Continuing the Search for Better Energy Materials

Researcher Zhifeng Ren Has Used a Series of DOE Basic Science Grants to Further His Work

Throughout almost two decades of work with energy-related materials, Zhifeng Ren has received a number of grants from the Department of Energy (DOE). His latest DOE grant of $561,275 continues funding he has received for almost 20 years for work in basic energy science.

Ren, M.D. Anderson Chair Professor of Physics and principal investigator at the Texas Center for Superconductivity, will use the funding to continue his work with flexible transparent electrodes and thermoelectric materials.

The research may lead to the discovery of another new material.

“That’s always the driving force,” he said. “You try to enhance the existing material’s properties, and sometimes in that process you find something new.”

Ren, who came to UH from Boston College in 2013, is recognized for his contributions in five scientific fields: carbon nanotubes, thermoelectrics, hierarchical zinc oxide nanowires, high temperature superconductivity and molecule delivery/sensing. He has received DOE basic energy science funding since 1998, helping to propel his progress in many of those fields.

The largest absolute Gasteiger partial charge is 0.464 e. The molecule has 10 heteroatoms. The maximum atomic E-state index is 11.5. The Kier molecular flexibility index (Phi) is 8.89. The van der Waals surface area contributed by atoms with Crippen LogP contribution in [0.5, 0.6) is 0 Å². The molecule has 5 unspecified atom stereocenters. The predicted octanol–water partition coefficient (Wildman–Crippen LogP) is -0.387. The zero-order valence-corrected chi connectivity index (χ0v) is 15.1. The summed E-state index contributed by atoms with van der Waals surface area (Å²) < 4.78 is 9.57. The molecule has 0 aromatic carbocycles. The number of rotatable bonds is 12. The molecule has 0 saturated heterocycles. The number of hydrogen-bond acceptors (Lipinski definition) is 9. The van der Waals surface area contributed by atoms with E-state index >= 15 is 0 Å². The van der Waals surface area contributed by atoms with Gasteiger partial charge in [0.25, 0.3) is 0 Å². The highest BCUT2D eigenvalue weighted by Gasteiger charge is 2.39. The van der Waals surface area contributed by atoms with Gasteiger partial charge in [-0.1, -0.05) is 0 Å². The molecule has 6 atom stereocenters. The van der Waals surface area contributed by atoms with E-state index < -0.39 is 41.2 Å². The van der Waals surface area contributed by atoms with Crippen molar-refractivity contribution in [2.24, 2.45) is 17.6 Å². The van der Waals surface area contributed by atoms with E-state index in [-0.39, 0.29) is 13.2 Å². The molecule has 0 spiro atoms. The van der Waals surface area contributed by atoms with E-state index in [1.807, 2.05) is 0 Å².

The latest grant will be limited to specific projects, including an expansion of work on a stretchable and transparent electrical conductor Ren and his lab reported in 2014. The gold nanomesh electrodes provided good electrical conductivity as well as transparency and flexibility, offering promise for foldable electronics, such as a foldable cell phone or a flat-screen television that could be rolled up and carried.

Ren said the next step will be to study the strength and flexibility of the nanomesh once it is mounted on a substrate. 

He also will continue work on high-performance bulk thermoelectric materials in an effort to find materials with a high power factor.

That effort will start with a magnesium-silver-antimony compound, capable of generating electricity from heat – via an industrial smokestack or a vehicle tailpipe, for example. Ren’s group has reported that the material works well up to 300 degrees Centigrade, making it potentially valuable for clean energy and commercialization. The lab will continue efforts to reduce the electrical resistance of that material.

Last year Ren reported that his team had devised a new formula for calculating the maximum efficiency of thermoelectric materials, which will speed up the development of new materials suitable for practical use.